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Case Report
8 (
1
); 66-70
doi:
10.25259/JMSR_182_2023

Reuse of orthopedic implants in a peri-implant fracture of both forearm bones in an adolescent: A case report

Department of Orthopedics, Star Medica, Chihuahua, Mexico
Department of Pediatric Orthopedics, Legaria Childrens Hospital, Mexico City, Mexico

*Corresponding author: Felipe Aguilar-Chavez, MD Department of Orthopedics, Star Medica, Chihuahua, Mexico. felipemj23@hotmail.com

Licence
This is an open-access article distributed under the terms of the Creative Commons Attribution-Non Commercial-Share Alike 4.0 License, which allows others to remix, transform, and build upon the work non-commercially, as long as the author is credited and the new creations are licensed under the identical terms.

How to cite this article: Aguilar-Chavez F, Jorba-Elguero P, Cruz-Cortés M, Gonzalez-Gonzalez F. Reuse of orthopedic implants in a peri-implant fracture of both forearm bones in an adolescent: A case report. J Musculoskelet Surg Res. 2024;8:66-70. doi: 10.25259/JMSR_182_2023

Abstract

Fractures of both forearm bones in adolescents are common. Many of these fractures are surgically fixed with internal fixation. However, among the complications that can occur are peri-implant fractures, which are somewhat infrequent. They are due mainly to high-energy injuries. Therefore, not much information about them is found in the literature. Reusing implants is not a frequent or well-documented practice, and it is carried out only when the necessary resources are unavailable, particularly in developing countries. We are reporting a 16-year-old male patient who suffered a peri-implant fracture distal to plates that were placed 3 years earlier in both left forearm bones. The material was removed successfully and reused, achieving an adequate reduction and fixation with one dynamic compression plate (DCP) plate for the radius and one reconstruction plate for the ulna. The patient recovered successfully. This case report aimed to understand the lack of resources in a developing country and a possible solution for this problem in this type of scenario.

Keywords

Adolescent
Case report
Forearm fracture
Implant reuse
Peri-implant fracture

INTRODUCTION

Fractures of the radial and ulnar diaphysis, commonly known as fractures of both forearm bones, are the third-most common fractures in pediatric patients. Closed reduction followed by immobilization usually results in appropriate healing. These fractures in adolescents (10–16-years-old) can be more challenging to treat due to the lower remodeling potential of these patients.[1] The most typical mechanism of injury is indirect trauma to the forearm, which is responsible for fractures of both bones, generally following a fall on an outstretched hand.[2]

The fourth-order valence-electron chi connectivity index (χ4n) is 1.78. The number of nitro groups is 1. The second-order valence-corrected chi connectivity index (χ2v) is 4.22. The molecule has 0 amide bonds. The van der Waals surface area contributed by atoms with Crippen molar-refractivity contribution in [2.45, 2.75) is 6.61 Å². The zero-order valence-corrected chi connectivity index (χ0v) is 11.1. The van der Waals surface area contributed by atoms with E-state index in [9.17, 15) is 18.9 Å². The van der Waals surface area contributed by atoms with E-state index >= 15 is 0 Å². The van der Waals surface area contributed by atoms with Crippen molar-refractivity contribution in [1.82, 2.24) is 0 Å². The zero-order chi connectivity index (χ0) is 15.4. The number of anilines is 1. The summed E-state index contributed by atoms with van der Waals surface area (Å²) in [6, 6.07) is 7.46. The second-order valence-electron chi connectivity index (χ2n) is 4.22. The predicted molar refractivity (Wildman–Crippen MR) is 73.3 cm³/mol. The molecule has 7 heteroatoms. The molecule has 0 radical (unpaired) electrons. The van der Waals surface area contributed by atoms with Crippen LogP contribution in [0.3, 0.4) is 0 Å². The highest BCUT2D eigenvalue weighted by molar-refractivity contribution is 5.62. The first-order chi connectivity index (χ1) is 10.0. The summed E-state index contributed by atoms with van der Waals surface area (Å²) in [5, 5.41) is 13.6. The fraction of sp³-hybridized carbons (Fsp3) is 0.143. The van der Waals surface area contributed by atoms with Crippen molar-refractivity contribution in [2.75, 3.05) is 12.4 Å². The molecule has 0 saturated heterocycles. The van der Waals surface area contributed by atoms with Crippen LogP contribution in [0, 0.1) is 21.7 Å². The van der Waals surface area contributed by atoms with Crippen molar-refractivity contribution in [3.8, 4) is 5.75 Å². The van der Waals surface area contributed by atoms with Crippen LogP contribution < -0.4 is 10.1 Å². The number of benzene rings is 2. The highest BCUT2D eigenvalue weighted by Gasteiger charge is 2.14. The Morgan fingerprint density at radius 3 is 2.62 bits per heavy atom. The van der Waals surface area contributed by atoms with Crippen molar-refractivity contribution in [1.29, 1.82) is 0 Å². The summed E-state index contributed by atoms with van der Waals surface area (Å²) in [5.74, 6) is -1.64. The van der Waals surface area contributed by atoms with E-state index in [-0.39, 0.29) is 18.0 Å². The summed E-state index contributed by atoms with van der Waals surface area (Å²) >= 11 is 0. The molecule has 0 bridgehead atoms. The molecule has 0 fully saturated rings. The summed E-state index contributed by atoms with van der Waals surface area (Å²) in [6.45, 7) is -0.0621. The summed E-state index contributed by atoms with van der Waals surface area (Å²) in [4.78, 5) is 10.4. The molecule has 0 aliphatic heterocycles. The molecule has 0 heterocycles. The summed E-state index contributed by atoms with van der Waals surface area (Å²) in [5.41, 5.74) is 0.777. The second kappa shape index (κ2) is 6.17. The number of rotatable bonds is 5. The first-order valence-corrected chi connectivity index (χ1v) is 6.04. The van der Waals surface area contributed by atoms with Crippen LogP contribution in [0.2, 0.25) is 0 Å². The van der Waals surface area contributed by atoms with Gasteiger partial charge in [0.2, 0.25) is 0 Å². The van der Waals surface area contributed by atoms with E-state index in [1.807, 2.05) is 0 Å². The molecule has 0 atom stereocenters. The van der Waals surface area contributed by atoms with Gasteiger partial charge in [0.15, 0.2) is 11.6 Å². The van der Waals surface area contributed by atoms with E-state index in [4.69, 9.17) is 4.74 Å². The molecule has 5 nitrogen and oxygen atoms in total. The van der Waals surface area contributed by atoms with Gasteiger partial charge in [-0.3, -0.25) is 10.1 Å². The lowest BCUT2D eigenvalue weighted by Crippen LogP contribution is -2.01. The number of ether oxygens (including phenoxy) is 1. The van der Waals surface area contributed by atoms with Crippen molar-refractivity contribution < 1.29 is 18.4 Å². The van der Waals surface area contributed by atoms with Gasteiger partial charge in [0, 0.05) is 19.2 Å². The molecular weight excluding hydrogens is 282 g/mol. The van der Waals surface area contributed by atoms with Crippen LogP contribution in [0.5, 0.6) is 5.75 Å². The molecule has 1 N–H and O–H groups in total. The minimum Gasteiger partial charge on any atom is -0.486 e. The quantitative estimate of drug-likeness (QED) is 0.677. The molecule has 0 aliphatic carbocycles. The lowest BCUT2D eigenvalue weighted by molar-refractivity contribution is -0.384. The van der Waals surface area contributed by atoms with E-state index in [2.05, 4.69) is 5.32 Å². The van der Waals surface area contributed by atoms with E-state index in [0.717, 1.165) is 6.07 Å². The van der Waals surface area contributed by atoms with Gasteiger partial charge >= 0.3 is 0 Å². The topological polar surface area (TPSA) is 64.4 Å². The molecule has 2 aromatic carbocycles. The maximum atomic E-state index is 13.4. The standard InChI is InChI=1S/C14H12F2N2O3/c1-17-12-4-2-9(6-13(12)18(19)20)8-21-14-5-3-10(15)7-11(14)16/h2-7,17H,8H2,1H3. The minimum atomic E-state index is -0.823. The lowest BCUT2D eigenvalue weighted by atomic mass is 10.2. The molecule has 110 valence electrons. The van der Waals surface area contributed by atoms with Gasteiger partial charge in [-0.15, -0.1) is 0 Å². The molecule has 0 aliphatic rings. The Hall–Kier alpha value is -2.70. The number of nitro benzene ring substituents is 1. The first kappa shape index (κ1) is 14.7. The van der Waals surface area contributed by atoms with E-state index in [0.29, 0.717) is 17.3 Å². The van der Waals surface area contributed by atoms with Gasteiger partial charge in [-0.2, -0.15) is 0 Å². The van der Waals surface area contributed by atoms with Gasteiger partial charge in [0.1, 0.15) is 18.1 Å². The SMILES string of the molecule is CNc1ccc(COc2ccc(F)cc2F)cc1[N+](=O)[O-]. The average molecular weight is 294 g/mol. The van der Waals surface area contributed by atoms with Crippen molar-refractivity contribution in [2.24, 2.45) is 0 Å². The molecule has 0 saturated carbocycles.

A bone fracture with an existing non-prosthetic implant, such as a plate, nail, or screw, is known as a non-prosthetic peri-implant fracture.[3] Peri-implant fractures can occur after any osteosynthesis. However, there is little information in the literature about peri-implant fractures of both forearm bones in adolescent patients.

We present the case of a 16-year-old patient with a peri-implant fracture of both forearm bones distal to a previous osteosynthesis, which consisted of a radial DCP plate and an ulnar reconstruction plate, which was satisfactorily treated by removal of the material, open reduction, and fixation utilizing the removed plates.

This case report aimed to understand the lack of resources in developing countries and a possible solution for this problem in this type of scenario.

CASE REPORT

A 16-year-old male patient was admitted to the emergency room. He had suffered a fall from a moving motorcycle 10 days before his admission, with direct trauma to the left upper limb causing pain and functional limitation.

The patient was reported to have suffered another motorcycle accident 3 years before. He suffered a moderate brain injury associated with an orbital floor fracture, which was treated conservatively. He had a fracture of the diaphysis of both bones of the left forearm, which required surgical management, with open reduction and internal fixation utilizing a 3.5 mm DCP plate for the radius and a 3.5 mm reconstruction plate for the ulna, which had a satisfactory result, with no complications.

At the time of his arrival at the emergency room, the physical examination revealed a deformity in the middle third of the left forearm. His active and passive hand movements could not be assessed due to pain. There was no distal neurovascular deficit.